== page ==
Jamming with Reid Genauer

Written by Matt DeLuca

Reid Genauer, co-founder and former lead singer of the Burlington-based, grassroots rock band Strangefolk, has assembled a new band comprised of four other veteran musicians of the ever-growing underground jam band scene. Genauer and Assembly of Dust (AOD), his newly formed band, treated fans at Winooski's Higher Ground to a highly anticipated two night Halloween run that ended Nov. 1.

Coping with the business and the road
Genauer has a distinctive voice that almost any avid jam band listener can recognize. A powerful storyteller on stage, Genauer is blessed with the ability to write and structure compelling songs in genres like folk, blues, jazz, rock, and pop, which leave the listener with a lasting impression that just might hit home.

At the peak of Strangefolk's success, the band released their own album on an independent label in 1997 and then signed with Mammoth Records. Producer Nile Rodgers was to produce the band's upcoming album, which they hoped would be their ticket to invade the mainstream music environment. But just before the release date, Mammoth was bought by Disney, and the band's contract was lost. Genauer was devastated. The corporate world had become so vast and intimidating that it forced Genauer to enroll in business school at Cornell. Genauer left Strangefolk in the fall of 2000 due to the combination of the band's intense touring schedule, having a family at home to support, and the disillusionment of intimate musicianship in the hands of corporate record companies.

Bob Kennedy, Assembly of Dust’s manager and jam band music promoter, says Genauer dealt with the stressful touring schedule with "massive amounts of beef jerky...he just buckled down and made it through. He just focused on the music."

While at graduate school, Genauer started trickling back into the music scene, playing solo performances at small cafés and clubs around various New England college towns to fans who had long awaited his return to the stage. Genauer's first scheduled solo concert sold out three weeks in advance. Since then, he has gotten back into song writing, assembled a new band, and earned an Ivy League business degree. Genauer by no means has cut off all ties with his old band. He appeared with Strangefolk in August, at the band’s annual Garden of Eden festival in Plattsburgh, N.Y. Assembly of Dust: All smiles, for the most part.

"I think they all enjoyed reconnecting. Reid's main focus is AOD, but he has a lot of heart for Strangefolk," says Kennedy. "I think he felt great about being a part of the Strangefolk scene again. A momentous occasion for him and the band."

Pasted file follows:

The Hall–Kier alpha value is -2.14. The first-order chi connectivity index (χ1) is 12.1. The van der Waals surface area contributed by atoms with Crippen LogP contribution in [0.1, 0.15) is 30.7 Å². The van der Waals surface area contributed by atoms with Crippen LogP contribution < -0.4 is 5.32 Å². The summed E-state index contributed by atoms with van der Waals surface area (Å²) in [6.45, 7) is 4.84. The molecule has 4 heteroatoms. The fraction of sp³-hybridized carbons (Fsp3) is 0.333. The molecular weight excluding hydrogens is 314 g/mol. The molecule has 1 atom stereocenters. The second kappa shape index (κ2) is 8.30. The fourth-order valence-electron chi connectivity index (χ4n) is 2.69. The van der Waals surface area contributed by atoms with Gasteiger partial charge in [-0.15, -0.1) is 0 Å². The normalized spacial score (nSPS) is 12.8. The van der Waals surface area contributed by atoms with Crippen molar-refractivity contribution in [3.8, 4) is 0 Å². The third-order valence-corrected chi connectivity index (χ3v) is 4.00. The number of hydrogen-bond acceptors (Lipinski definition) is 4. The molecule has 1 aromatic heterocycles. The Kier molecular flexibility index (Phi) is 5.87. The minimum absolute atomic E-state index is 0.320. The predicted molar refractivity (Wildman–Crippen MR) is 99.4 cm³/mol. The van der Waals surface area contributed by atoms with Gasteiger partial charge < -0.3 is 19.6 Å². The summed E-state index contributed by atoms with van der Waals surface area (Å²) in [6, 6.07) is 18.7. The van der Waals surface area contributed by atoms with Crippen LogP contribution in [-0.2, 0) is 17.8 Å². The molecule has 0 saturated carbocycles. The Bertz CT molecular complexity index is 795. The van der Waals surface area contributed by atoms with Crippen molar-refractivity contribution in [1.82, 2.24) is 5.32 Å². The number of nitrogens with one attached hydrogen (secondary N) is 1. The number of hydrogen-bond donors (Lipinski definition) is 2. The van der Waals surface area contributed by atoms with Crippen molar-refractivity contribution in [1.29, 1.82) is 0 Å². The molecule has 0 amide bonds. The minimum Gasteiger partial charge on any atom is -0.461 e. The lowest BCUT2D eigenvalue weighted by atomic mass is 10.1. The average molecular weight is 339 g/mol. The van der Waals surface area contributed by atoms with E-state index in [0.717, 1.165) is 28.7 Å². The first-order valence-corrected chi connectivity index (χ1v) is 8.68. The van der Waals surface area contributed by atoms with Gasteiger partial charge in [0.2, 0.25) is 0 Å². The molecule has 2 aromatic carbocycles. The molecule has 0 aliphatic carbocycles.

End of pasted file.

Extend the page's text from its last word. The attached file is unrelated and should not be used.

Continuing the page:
St. Michael's junior Greg Serve is back and fourth on if he was a big Strangefolk fan when Reid was with the band. "If I had to choose between Strangefolk and Reid's band, I would go to Reid's show," he says. The Assembly of Dust

The Assembly of Dust features Groovechild's guitarist Adam Terrell, Percy Hill's bassist John Leccese, keyboard player Nate Wilson, and Moon Boot Lover's Andy Herrick on drums. Genauer hand-picked each member, all of whom are good friends and have played with him in the past. Percy Hill and Strangefolk played together at many shows in the Northeast during Genauer's last few years with the band. With ten years of touring behind him, Genauer has learned what works on stage. AOD is comprised of musicians who Genauer feels have the skill and creative ability to play pop music but with strong exaggerations toward ripe improvisation when performing live.

"They bring a degree of sophistication and ease that Strangefolk didn't; Strangefolk was all about raw energy and bursting with youthful exuberance," Kennedy says. "While this band also brings a lot of energy, they are more measured in their approach and play the songs with a more mature musical palette."

"I saw them about a year ago," says Serve. "Someone actually got engaged during the show. It was real intense."

AOD has surprised audiences everywhere with their explosive live shows and they have formed a loyal fan base since the band's inception. The band headlined two music festivals last summer, the Wormtown Festival and the Vermont Alternative Music Festival, and also played major festivals such as Gathering of the Vibes, the Berkshire Mountain Music Festival, and the moe.down festival in Turin, N.Y. Kennedy isn't sure about their plans for next summer, but he expects them to headline those show again, as well as appear in others.

Over the past year, AOD has been working behind Genauer on his solo album, aptly titled Assembly of Dust. The album features 12 new songs written and arranged by Genauer. Local fans for a local band

"They love playing in Burlington," says Kennedy. "The vibe of the crowd is always awesome. The band has had some of their best gigs there."

Junior Brian Horton says he wasn't a big Strangefolk fan in the past, but he enjoyed listening to their music. "I like their old stuff compared to today's," he says. "It's energetic, enthusiastic and imaginative."

"They (AOD) are a really good jam band, but with more of a lyrical base and the scene is really cool," Serve says. "The band can go both acoustic and electric so you never know what you’re going to get. That's what makes the whole jam band concert experience so exciting."